The Socialist, paper of the Socialist Party (SP), estimates that Labour may now have more than 700 000 members writes Andy Stowe. There’s no doubt that the party’s membership has increased enormously since Jeremy Corbyn became leader and that the new joiners are people who are attracted to what they see as a positive and radical set of ideas.
Socialist Resistance is encouraging readers of this site in England and Wales to join the Labour Party. Many other smaller currents of the Marxist on the Marxist left are saying the same. As Paul Mason pointed out to Progress an organised right wing group inside Labour (at 3 minutes 20 seconds into this clip), this isn’t new and the party has always contained Marxists.
However, there remain some significant Marxist organisations which, while enthusiastically endorsing Corbyn and trying to identify his politics with theirs, are determined to cut themselves off from at least half a million Labour Party members.
And we have to be cruelly frank. People in the Labour Party really don’t care what a revolutionary organisation, with a national membership almost certainly smaller than their constituency party’s, thinks about anything. It just isn’t possible to influence the politics of Labour at a national or local level if you are not in it.
Let’s look at how three of the most significant far left groups are responding to the change in Labour. There is an eerie similarity in their positions.
The Socialist Workers Party (SWP) is not encouraging its supporters or readers of its paper to join Labour. Instead they predicted a Corbyn betrayal which had to be resisted.
“Politics will not end on 8 June. If there’s a Labour government we will have to keep pushing to make sure Labour keeps its promises—and to go much further.”
RS 21, an organisation established by comrades who left the SWP due to their disgust at its handling of a rape allegation, still share that political framework:
“We still all want to see Corbyn win the next election, shift Labour to the left, begin to change the political dialogue of the country, but for those of us who recognise the limitations of parliamentary politics, it is the self activity of all the forces on our side that is crucial to winning even those limited goals.”
At least the SWP and RS21,while opting to remain outside Labour, don’t tend to offer detailed tactical advice to Labour members. The SP has no such qualms.
“A campaign needs to be immediately launched to transform the Labour Party into a genuinely anti-austerity, democratic party of workers and young people.
This requires the introduction of compulsory reselection contests for MPs. The next general election could be at any time and Labour must not face another election with the majority of its own candidates opposing Jeremy Corbyn.”
And while lacking in qualms, they are not shy about asserting their right to be treated as almost an equal with the Labour party, going on to insist that the party embraces “all genuine socialists in a democratic federation.”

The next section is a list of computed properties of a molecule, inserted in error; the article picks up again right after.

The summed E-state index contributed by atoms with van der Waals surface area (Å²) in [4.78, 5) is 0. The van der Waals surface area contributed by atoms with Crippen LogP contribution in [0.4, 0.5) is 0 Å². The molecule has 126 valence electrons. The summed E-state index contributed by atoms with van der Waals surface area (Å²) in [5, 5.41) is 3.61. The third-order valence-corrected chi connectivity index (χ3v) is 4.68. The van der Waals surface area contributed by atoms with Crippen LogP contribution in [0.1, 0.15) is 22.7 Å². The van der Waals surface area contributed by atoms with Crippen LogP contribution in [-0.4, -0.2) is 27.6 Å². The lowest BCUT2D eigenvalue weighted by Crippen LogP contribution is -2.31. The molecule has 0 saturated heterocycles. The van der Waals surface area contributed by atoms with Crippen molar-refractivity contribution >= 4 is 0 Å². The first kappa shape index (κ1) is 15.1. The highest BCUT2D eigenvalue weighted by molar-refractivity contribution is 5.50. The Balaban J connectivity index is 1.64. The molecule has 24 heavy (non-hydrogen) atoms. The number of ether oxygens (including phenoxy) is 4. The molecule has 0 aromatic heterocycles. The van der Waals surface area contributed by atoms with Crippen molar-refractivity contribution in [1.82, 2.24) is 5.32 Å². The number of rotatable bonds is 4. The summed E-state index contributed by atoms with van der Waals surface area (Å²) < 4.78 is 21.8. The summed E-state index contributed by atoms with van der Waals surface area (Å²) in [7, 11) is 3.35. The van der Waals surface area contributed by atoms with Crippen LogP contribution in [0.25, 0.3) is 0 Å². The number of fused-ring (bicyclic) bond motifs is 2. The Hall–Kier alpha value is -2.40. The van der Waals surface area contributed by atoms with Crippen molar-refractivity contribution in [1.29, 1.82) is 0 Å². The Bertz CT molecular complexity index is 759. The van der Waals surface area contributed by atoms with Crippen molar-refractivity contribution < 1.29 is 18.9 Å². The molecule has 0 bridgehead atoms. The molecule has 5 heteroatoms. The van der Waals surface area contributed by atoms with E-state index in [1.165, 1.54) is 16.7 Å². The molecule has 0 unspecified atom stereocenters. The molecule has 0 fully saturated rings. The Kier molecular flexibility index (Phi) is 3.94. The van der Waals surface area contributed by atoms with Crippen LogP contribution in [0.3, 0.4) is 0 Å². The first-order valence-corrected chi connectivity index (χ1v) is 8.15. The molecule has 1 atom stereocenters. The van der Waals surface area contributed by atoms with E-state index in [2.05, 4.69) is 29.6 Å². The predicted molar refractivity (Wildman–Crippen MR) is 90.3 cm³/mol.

These formulaic positions are all failing to grasp the change that has happened in British politics. Jeremy Corbyn’s Labour Party is now the only mass movement for radical change in Britain. The video clips of the Corbyn White Stripes chant, his reception at Glastonbury, and the youth radicalisation he has inspired are unprecedented. A far left which has sustained itself by setting up front campaigns and keeping its members busy with paper sales is in danger of making itself perhaps terminally irrelevant.
The real fight for socialist ideas now is being fought inside the Labour Party. One part of it is bringing in the demands of housing campaigns, the environmental movement, migrant rights activists and everything else into Labour. Another important aspect is the struggle to change Labour. We need a membership which demands Labour councillors and MPs resist austerity rather than managing it. We will need new councillors and MPs who stand for the same things as Jeremy Corbyn, Diane Abbott and John McDonnell. For this to happen there has to be a Labour Party membership which supports them and campaigns for them. You can be part of that only if you are inside the Labour Party.
And the far left needs to be both modest and self aware. The new Labour Party members have no patience for underhand entry tactics and some weird notion of democratic centralism which requires people to all vote the same way and make exactly the same points. These are people who are often politically confident and always independently minded. They will work with anyone who is sincerely committed to building Jeremy Corbyn’s vision of the Labour Party as an end in itself.
Socialists who cut themselves off from that because of some desire to preserve their revolutionary integrity or because they are certain that Corbyn is bound to sell out are committing the worst mistake a Marxist can make. They are cutting themselves off from self-organised mass movement.